Editorial: Access to detention centers has been proven necessary; we shouldn’t try to end it

Minors lie inside a pod at the Donna Department of Homeland Security holding facility, the main detention center for unaccompanied children in the Rio Grande Valley run by U.S. Customs and Border Protection (CBP), in Donna, Texas, March 30, 2021. (Dario Lopez-Mills/AP Photo/Pool)
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The Biden administration on May 10 filed a motion asking that court supervision of its detention centers for immigrant children be terminated. The need for such supervision has been proven countless times. Even if it hadn’t been, the possibility that Donald Trump, and his known hostility toward immigrants, will return to the White House makes such a move premature.

The policy Biden seeks to end, known as the Flores agreement, is not linked to Trump, or to Biden; it is the settlement of a lawsuit nearly 30 years ago that sought to address lengthy detention of immigrant children, often without adult relatives and without access to education or medical services.

As has been made abundantly clear over the past decade, those abuses continue — and perhaps are even worse now than they were when the settlement was reached in 1997.

Flores mandates that children be released to their family, guardian or welfare program without delay. Those who couldn’t were to be turned over to the care of the Department of Health and Human Services within 72 hours of their detention.

The administration’s filing states that the agreement’s goals are being met and it’s no longer necessary. If that were true there would be no need for the court to do anything.

Even before Trump took office, thousands of children were being separated from their parents or family members at the border and detained for months — in some cases even years. Many of them still haven’t been reunited with their families, and the administration has admitted that poor records have left them unable to link children with their relatives. The arrival of tens of thousands of unaccompanied minors has only made conditions worse.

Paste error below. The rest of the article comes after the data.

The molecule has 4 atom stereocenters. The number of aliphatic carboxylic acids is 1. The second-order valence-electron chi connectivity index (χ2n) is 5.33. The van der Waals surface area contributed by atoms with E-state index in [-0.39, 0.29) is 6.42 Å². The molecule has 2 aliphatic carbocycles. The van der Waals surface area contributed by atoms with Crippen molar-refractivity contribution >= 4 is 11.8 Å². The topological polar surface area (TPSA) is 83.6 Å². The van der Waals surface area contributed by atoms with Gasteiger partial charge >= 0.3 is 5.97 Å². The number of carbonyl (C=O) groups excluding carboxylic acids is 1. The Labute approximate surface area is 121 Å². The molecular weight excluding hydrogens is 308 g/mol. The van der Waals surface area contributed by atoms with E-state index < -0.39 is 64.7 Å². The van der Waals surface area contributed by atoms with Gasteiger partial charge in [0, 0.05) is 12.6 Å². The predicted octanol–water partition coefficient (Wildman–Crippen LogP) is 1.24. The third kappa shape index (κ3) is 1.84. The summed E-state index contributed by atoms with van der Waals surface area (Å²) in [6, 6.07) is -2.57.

We know this because the agreement gives advocates and attorneys for immigrant children access to detention facilities in order to monitor conditions and ensure that the children’s needs are being met. That is one of the provisions the Biden administration specifically wants to end.

Transparency and public oversight traditionally have been a hallmark of our country’s efforts to keep government as honest and accountable to the people as possible. Unfortunately, it is constantly under attack from government officials who chafe under the scrutiny.

That scrutiny is especially important regarding the treatment of immigrants and especially children, who are among the most vulnerable people in our society and who most need someone to help ensure that their basic needs are being met.

We must remember that fact, and start looking as migrant children as human beings with rights and needs — not as pawns in partisan political gamesmanship.

A return of Trump to the presidency makes the prospect of losing the conditions of this agreement more concerning. During his campaign he already has said he plans to impose even more severe anti-immigration policies than he practiced during his first term.

If the conditions of the Flores agreement were being met, that fact would be self-evident and the administration wouldn’t have to ask to be released of its constraints. The fact that they irk officials so much is proof that they’re still needed — perhaps more now than ever.